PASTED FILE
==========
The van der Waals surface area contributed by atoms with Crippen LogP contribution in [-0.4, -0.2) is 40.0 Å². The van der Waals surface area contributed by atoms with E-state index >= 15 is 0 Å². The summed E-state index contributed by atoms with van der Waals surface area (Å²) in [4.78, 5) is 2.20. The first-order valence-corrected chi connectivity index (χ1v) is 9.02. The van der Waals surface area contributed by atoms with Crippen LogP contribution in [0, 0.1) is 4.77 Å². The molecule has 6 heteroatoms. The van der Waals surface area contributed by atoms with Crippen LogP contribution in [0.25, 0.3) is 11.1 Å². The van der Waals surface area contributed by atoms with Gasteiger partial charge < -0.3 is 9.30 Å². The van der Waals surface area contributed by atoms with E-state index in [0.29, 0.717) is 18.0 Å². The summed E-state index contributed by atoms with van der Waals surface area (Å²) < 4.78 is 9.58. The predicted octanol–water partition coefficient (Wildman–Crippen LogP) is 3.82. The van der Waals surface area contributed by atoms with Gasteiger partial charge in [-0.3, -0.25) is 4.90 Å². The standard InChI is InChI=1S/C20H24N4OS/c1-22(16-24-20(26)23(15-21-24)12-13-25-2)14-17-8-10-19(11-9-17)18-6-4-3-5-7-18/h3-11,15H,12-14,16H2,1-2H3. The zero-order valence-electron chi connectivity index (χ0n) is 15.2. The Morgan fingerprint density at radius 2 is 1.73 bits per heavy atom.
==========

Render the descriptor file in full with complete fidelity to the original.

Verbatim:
The van der Waals surface area contributed by atoms with Crippen LogP contribution in [-0.4, -0.2) is 40.0 Å². The van der Waals surface area contributed by atoms with E-state index >= 15 is 0 Å². The summed E-state index contributed by atoms with van der Waals surface area (Å²) in [4.78, 5) is 2.20. The first-order valence-corrected chi connectivity index (χ1v) is 9.02. The van der Waals surface area contributed by atoms with Crippen LogP contribution in [0, 0.1) is 4.77 Å². The molecule has 6 heteroatoms. The van der Waals surface area contributed by atoms with Crippen LogP contribution in [0.25, 0.3) is 11.1 Å². The van der Waals surface area contributed by atoms with Gasteiger partial charge < -0.3 is 9.30 Å². The van der Waals surface area contributed by atoms with E-state index in [0.29, 0.717) is 18.0 Å². The summed E-state index contributed by atoms with van der Waals surface area (Å²) < 4.78 is 9.58. The predicted octanol–water partition coefficient (Wildman–Crippen LogP) is 3.82. The van der Waals surface area contributed by atoms with Gasteiger partial charge in [-0.3, -0.25) is 4.90 Å². The standard InChI is InChI=1S/C20H24N4OS/c1-22(16-24-20(26)23(15-21-24)12-13-25-2)14-17-8-10-19(11-9-17)18-6-4-3-5-7-18/h3-11,15H,12-14,16H2,1-2H3. The zero-order valence-electron chi connectivity index (χ0n) is 15.2. The Morgan fingerprint density at radius 2 is 1.73 bits per heavy atom.